In four days time, you will be able to hear an interview I did with Carlette Ritter on BlogTalk Radio (see page above for details). When we were discussing potential subjects, there was only one that came to mind, the impact of depression on sufferers and loved ones alike. It was only natural that this would be the theme of the interview as this is a subject I know only too well, coming from a long line of depressives and being a sufferer myself in younger years. ( I seem to have been able to keep the monkey off my back for the last few years).
We all tend to look back on our childhood with hindsight as we get older and can put things in a bit more perspective. Perspective that is not usually present at the time. I always remember thinking and asking myself why my parents always seemed so miserable ( subsequent family events would tell me why) and why they seemed so unfriendly to me, my half-brothers and the world around them. I realise now that this was my first experience with depression and the effect it can have on people. As an eight year-old, it was hard to understánd why my mum was crying in the morning and the slightest disturbance would lead to the normal cycle of events. My mother crying and rushing to another room and my stepfather lashing out at us, unable to cope with the situation around him. We were all very happy in the evenings when the beast in him was resting due to being drowned in his daily bouts of drinking. We all knew however, that this was a temporary situation and he would be again raging by morning with the smell of whisky on his breath.
I never knew a time when my mother was happy…she went from being very sad to sad to being asleep, followed by bouts of regret where she would attempt to make it up to us in some material way. My stepfather’s infidelity made things worse and she died at age 52, a seemingly broken woman, who I am sure would have loved to have lived her life differently ( my stepfather went 10 years later at 62).
This was the dysfunction I and my siblings grew up in and it has had different effects on us all. Years later, it is easy to see that my mother was severely depressed for most of her life. Facts that have come to light since her death revealed that she was a victim of sexual and physical abuse at the hands of her father. Coming from rural Ireland as my mother did, she would never have had the chance to talk about this to anyone as these things were kept quiet and in the family. She would have lived with this secret all her life, the effects of it destroying her confidence, relationships and view of the world. As a youngster, I grew up thinking this was normal and wondering why other parents were different. I remember asking my mother why she was not like Mrs….. who always seemed to be happy to be met with a sad face and a beating from my stepfather (when he came home) at which time I had already forgotten the incident.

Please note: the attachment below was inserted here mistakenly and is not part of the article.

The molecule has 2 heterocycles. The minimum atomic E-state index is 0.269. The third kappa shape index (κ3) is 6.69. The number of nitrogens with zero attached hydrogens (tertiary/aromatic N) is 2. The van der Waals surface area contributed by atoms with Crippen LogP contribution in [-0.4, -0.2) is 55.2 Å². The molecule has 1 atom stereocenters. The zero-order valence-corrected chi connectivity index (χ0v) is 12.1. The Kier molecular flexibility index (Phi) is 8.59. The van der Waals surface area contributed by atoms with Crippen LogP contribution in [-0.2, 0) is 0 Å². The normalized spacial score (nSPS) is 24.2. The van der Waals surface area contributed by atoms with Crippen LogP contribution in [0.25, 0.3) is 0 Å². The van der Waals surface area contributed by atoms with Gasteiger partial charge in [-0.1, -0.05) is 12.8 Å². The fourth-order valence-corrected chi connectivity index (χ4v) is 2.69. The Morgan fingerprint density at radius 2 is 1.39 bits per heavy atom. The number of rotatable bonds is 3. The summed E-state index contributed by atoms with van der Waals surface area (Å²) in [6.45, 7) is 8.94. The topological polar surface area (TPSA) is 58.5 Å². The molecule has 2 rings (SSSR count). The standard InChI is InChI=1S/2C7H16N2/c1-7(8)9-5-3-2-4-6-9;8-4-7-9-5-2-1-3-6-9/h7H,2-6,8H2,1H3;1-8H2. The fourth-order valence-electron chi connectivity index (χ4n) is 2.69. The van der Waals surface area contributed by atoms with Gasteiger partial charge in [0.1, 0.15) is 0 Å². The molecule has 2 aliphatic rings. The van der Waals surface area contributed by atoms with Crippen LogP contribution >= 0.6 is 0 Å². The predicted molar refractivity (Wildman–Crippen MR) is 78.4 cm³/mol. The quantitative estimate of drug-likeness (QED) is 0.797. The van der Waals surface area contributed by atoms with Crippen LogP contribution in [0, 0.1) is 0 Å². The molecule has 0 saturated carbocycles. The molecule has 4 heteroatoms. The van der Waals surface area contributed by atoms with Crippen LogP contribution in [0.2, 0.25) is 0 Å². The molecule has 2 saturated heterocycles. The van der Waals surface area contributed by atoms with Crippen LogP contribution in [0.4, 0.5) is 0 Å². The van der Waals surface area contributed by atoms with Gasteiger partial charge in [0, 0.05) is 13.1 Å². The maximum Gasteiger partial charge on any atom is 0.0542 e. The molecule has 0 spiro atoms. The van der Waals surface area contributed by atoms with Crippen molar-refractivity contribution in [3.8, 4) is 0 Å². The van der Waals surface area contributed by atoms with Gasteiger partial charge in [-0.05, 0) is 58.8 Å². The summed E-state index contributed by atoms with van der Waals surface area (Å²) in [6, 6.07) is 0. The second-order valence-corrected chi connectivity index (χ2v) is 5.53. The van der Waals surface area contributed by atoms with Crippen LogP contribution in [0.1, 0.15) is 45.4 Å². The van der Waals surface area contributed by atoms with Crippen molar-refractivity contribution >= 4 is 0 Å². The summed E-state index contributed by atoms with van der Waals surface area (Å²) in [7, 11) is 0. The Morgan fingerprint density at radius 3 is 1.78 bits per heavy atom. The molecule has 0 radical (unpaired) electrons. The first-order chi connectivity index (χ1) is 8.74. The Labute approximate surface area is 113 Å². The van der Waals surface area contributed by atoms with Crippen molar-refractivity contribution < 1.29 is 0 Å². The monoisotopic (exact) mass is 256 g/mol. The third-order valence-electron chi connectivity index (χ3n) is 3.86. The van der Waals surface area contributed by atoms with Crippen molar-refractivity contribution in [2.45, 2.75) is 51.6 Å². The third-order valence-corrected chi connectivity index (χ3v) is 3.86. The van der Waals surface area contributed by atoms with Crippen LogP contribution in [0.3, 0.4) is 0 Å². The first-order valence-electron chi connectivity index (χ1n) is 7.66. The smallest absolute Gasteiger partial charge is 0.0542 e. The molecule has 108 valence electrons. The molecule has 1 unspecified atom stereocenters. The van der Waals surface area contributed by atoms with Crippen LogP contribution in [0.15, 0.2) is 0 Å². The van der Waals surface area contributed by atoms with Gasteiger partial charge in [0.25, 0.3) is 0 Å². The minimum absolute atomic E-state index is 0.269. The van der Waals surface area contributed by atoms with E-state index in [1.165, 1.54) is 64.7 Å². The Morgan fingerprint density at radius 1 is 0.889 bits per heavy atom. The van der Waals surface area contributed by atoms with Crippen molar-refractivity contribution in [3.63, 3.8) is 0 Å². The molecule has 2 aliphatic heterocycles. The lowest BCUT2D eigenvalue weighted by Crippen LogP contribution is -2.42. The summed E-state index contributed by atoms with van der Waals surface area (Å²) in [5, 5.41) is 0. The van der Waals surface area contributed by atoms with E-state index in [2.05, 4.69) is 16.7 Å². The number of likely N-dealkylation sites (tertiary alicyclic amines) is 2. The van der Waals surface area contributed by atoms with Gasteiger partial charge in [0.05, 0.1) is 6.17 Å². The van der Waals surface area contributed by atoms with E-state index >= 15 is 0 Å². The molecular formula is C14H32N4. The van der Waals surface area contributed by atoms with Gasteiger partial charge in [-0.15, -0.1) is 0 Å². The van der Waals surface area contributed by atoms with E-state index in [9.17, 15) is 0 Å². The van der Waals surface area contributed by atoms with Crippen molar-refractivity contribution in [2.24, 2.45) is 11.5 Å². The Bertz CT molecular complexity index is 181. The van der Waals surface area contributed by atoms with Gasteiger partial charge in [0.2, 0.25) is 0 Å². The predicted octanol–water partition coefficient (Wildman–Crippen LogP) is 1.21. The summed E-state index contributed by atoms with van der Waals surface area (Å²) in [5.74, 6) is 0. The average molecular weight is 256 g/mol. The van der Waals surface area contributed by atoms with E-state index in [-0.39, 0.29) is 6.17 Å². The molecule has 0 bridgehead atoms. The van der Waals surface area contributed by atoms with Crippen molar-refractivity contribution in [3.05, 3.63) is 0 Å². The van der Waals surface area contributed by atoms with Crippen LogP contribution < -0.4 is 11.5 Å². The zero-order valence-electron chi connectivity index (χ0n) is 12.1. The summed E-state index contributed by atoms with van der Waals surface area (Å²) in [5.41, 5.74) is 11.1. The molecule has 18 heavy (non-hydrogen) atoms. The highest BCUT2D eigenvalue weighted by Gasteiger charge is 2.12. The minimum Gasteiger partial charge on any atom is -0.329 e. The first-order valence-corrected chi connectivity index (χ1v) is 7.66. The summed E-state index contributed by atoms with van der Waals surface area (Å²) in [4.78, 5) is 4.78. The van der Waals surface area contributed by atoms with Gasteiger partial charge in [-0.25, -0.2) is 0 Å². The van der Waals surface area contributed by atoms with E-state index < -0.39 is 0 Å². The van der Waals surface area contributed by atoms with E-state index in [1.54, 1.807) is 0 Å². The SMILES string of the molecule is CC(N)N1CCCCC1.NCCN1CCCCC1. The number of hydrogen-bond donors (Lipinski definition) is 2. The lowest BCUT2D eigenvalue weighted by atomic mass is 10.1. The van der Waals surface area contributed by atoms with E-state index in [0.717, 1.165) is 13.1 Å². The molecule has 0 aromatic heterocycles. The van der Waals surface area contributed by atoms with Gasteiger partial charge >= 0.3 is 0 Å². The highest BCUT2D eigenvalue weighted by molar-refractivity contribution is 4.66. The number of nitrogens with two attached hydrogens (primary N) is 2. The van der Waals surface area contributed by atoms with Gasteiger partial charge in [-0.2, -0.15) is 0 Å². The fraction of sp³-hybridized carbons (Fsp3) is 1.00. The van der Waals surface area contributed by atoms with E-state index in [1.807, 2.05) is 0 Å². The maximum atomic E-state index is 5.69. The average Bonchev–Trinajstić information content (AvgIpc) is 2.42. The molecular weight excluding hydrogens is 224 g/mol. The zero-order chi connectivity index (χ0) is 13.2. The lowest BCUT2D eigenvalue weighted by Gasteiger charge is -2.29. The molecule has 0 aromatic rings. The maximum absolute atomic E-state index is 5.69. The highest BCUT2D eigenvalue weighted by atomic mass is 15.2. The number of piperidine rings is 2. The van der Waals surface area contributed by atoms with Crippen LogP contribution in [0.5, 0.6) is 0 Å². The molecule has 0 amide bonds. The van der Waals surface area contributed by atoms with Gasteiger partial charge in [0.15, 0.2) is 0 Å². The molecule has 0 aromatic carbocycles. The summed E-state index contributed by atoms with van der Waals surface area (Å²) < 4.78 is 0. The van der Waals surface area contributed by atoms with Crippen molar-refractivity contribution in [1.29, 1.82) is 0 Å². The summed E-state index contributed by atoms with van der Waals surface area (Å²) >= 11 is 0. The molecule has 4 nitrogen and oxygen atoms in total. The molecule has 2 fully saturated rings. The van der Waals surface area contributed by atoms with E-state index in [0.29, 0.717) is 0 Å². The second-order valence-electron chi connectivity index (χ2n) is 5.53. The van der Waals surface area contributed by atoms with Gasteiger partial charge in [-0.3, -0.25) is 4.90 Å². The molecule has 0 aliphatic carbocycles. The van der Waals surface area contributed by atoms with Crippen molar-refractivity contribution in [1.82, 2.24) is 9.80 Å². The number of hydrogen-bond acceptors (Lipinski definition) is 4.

These and many other similar incidents have stuck in my memory for years and have indeed gone some way to forming the person I am today. I like to think I am a better person today for having lived through the effects of my childhood and having emerged on the other side, I am happy to be a fairly balanced individual. I guess this is the lottery that is growing up with depressed parents…it either makes you or breaks you. I spoke a lot in the interview about how depressed people can be helped by those around them by loved ones showing love and understanding for the illness. This is indeed true but hard when you are a child and you don’t understand what is happening and why your life isn’t “normal”. It is hard not to be resentful as you finally have some realisation that things are not “normal” that you personally are the object of frustrations that should have been played out in a therapist’s office (something neither of my parents seemed to find important). It is hard to give love and understanding when looking through a child’s eyes with little knowledge and the only worry that you have is whether it is safe to go home.
I, like many other people, (I have many on my couch here) look back on the past and my upbringing with mixed, mostly negative feelings embroidered with some guilt (could I have done more?), some resentment (another story) but with a realisation that my parents were victims themselves. They could not cope with their life due to the actions of other people. However, they also did very little to change the situation, condemning their children to a life of misery, physical, emotional and eventually sexual abuse at their own hands. All of this has had a major influence on me and the lives of my half-brothers and sister. I grew up determined not to be like them..this drove me on with perfectionist thinking to achieve ever more ( something I am happy to report is a thing of the past). Now, at 50, I am happy but only after two failed marriages and a life full of self-doubt have I found my place in life with the woman I love. One of my half-brothers is a criminal, the other a serial philanderer. My half-sister’s need for an alternative has led her to break off all links with the rest of her family.
All of these events came flooding through my mind as Carlette was asking me serious questions about depression and how to deal with it. I just wish I had had that knowledge all those years ago.
Dr. Nicholas Jenner is a Counseling psychologist in private practice working with individuals, couples, groups and companies. Apart from seeing clients face-to-face, Dr Jenner also runs a thriving online therapy business bringing help to those who are housebound or located in rural locations where therapy is difficult to find. He can be booked for online sessions from anywhere in the world. First consultation free. For more information , follow the link to his website HERE
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